“We see this as a good opportunity to start a long-term relationship with a country that is very similar to us in terms of technology, culture – almost everything; we have a lot in common,” affirms Brazilian Air Force A-Darter programme project officer Colonel Nelson Silveira. “I see this as a landmark in the relationship between the two countries.” He freely admits that the Brazilians were surprised at how advanced South African technology is.
“We had a very strong defence industry prior to the first Gulf War (1991),” he explains, regarding Brazilian expertise. “We had very strong companies, developing a wide range of products.” However, the sector was very heavily dependent on international markets, which, as far as Brazilian companies were concerned, collapsed following 1991. (Iraq had been a particularly important market.) With few significant domestic orders, the sector contracted sharply, with some companies disappearing and others barely managing to survive. Expertise was lost. Development programmes were halted, or proceeded at a very slow pace.
“We experienced some years without most of the industry making any significant progress,” he adds – and this in a sector in which progress is mandatory to remain competitive. “Brazil did, however, focus on the development of civilian space rockets to support its space programme. So this programme is, for us, a matter of recovering the technology that we had, but lost.” Thus, although the Brazilians are actively participating in the development of the missile, “for us it is more of a technology transfer programme”, he says.
The Brazilian team working alongside South African engineers and technicians at Denel Dynamics is composed of 35 people: 15 Brazilian Air Force per- sonnel, and 20 people from three Brazilian private-sector defence companies. These are Mectron, Brazil’s only missile-producing company, responsible for the country’s indigenous MAA-1 Piranha infrared homing AAM, which currently equips Brazilian fighters and which the A-Darter is intended to replace. The Mectron component of the team numbers 14. Another four personnel are from Avibras, a company with considerable expertise in rocket motors. Finally, there are two from a company called Optoeletronica. In addition, there is a ‘mirror team’ in Brazil.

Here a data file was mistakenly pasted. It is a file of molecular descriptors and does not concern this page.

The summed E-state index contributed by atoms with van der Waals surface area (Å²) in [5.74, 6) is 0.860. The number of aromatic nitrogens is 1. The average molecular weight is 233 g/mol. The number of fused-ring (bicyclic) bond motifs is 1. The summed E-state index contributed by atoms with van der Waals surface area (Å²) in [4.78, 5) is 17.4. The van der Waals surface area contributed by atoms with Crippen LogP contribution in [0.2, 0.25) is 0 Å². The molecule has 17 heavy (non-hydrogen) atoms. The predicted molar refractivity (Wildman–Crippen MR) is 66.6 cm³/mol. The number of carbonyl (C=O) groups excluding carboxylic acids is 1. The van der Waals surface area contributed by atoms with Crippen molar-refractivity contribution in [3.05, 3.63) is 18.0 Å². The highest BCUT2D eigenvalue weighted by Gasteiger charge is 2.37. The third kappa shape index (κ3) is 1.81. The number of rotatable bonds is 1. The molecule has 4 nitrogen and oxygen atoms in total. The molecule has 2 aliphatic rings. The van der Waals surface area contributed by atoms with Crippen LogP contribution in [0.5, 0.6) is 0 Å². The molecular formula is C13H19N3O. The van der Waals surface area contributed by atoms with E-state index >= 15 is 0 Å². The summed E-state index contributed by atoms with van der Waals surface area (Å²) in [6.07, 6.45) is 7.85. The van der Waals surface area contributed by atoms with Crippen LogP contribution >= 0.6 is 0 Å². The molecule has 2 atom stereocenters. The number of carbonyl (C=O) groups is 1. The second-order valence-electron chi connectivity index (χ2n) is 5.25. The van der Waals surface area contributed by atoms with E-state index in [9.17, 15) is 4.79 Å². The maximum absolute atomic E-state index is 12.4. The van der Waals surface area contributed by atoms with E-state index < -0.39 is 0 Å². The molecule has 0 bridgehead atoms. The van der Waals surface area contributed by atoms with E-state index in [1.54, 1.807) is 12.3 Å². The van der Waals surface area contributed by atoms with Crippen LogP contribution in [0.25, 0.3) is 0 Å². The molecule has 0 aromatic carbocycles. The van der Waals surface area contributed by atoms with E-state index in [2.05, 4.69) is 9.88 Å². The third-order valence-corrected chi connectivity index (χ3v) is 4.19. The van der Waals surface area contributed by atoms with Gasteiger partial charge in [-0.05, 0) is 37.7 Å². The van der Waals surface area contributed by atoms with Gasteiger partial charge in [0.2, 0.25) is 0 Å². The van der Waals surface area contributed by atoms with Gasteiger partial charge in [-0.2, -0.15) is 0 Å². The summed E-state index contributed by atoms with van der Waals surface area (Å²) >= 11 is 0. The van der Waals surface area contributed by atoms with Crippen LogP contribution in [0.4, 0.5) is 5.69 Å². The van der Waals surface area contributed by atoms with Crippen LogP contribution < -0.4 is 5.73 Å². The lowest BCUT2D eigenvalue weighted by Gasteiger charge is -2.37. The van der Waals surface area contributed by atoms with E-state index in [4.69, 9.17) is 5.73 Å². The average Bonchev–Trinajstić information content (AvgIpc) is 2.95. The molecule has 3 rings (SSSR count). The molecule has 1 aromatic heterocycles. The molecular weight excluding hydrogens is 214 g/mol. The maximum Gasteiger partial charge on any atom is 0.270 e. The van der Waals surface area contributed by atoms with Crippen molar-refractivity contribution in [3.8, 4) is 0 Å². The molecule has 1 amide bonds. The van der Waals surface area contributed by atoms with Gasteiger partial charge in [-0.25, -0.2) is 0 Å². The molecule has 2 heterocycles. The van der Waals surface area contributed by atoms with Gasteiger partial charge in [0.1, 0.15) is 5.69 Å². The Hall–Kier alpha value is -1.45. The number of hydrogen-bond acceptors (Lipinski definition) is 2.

“The Brazilian technicians have moved from learning, to participating in development,” reports Silveira. “The Brazilian Air Force personnel arrived first, and are fully integrated with the South African team. The Mectron people came next, and were fast-tracked for integration. The Avibras and Optoeletronica staff will be integrated as soon as possible.”
The A-Darter project is also significant for Brazil in that it is the first defence technology development programme to receive funding from outside the country’s Ministry of Defence – it is also being funded by the Brazilian Ministry of Science and Technology. Development of the A-Darter will allow the Brazilian Air Force to leapfrog an entire AAM generation, going straight from the third generation to the fifth generation.
So successful has the joint programme been so far that Brazil is now negotiating with South Africa to also jointly develop the Denel Dynamics Bateleur unmanned air vehicle project (see Engineering News July 11, 2008).
The A-Darter is not Brazil’s first technology transfer programme. The Brazilian Air Force’s Aero-space Technology General Com-mand (CTA) was originally established as the Aeronautical Technical Centre (also CTA), in 1954, with technology transfer from the Massachusetts Institute of Technology. Brazil’s highly successful and now private-sector aviation company Embraer started as a division of the CTA.